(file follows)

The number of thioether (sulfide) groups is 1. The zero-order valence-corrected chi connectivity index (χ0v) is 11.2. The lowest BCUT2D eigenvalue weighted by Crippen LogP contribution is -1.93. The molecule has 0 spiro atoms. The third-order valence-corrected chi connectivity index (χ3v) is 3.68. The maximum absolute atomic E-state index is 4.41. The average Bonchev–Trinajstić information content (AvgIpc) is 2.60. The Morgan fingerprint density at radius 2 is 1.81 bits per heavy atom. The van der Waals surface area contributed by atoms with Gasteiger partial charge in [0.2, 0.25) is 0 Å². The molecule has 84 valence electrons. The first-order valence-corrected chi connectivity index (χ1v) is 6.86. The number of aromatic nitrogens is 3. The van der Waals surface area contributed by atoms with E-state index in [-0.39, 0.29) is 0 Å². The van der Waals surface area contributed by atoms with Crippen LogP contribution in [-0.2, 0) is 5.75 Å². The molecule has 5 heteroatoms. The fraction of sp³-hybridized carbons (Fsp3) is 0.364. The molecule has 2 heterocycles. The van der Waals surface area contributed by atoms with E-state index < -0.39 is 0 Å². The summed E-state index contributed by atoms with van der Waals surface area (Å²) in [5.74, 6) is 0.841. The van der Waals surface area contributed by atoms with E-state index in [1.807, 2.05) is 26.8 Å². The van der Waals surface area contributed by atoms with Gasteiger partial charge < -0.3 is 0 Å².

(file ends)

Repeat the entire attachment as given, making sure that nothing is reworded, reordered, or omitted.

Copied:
The number of thioether (sulfide) groups is 1. The zero-order valence-corrected chi connectivity index (χ0v) is 11.2. The lowest BCUT2D eigenvalue weighted by Crippen LogP contribution is -1.93. The molecule has 0 spiro atoms. The third-order valence-corrected chi connectivity index (χ3v) is 3.68. The maximum absolute atomic E-state index is 4.41. The average Bonchev–Trinajstić information content (AvgIpc) is 2.60. The Morgan fingerprint density at radius 2 is 1.81 bits per heavy atom. The van der Waals surface area contributed by atoms with Gasteiger partial charge in [0.2, 0.25) is 0 Å². The molecule has 84 valence electrons. The first-order valence-corrected chi connectivity index (χ1v) is 6.86. The number of aromatic nitrogens is 3. The van der Waals surface area contributed by atoms with E-state index in [-0.39, 0.29) is 0 Å². The van der Waals surface area contributed by atoms with Crippen LogP contribution in [-0.2, 0) is 5.75 Å². The molecule has 5 heteroatoms. The fraction of sp³-hybridized carbons (Fsp3) is 0.364. The molecule has 2 heterocycles. The van der Waals surface area contributed by atoms with E-state index < -0.39 is 0 Å². The summed E-state index contributed by atoms with van der Waals surface area (Å²) in [5.74, 6) is 0.841. The van der Waals surface area contributed by atoms with E-state index in [1.807, 2.05) is 26.8 Å². The van der Waals surface area contributed by atoms with Gasteiger partial charge < -0.3 is 0 Å².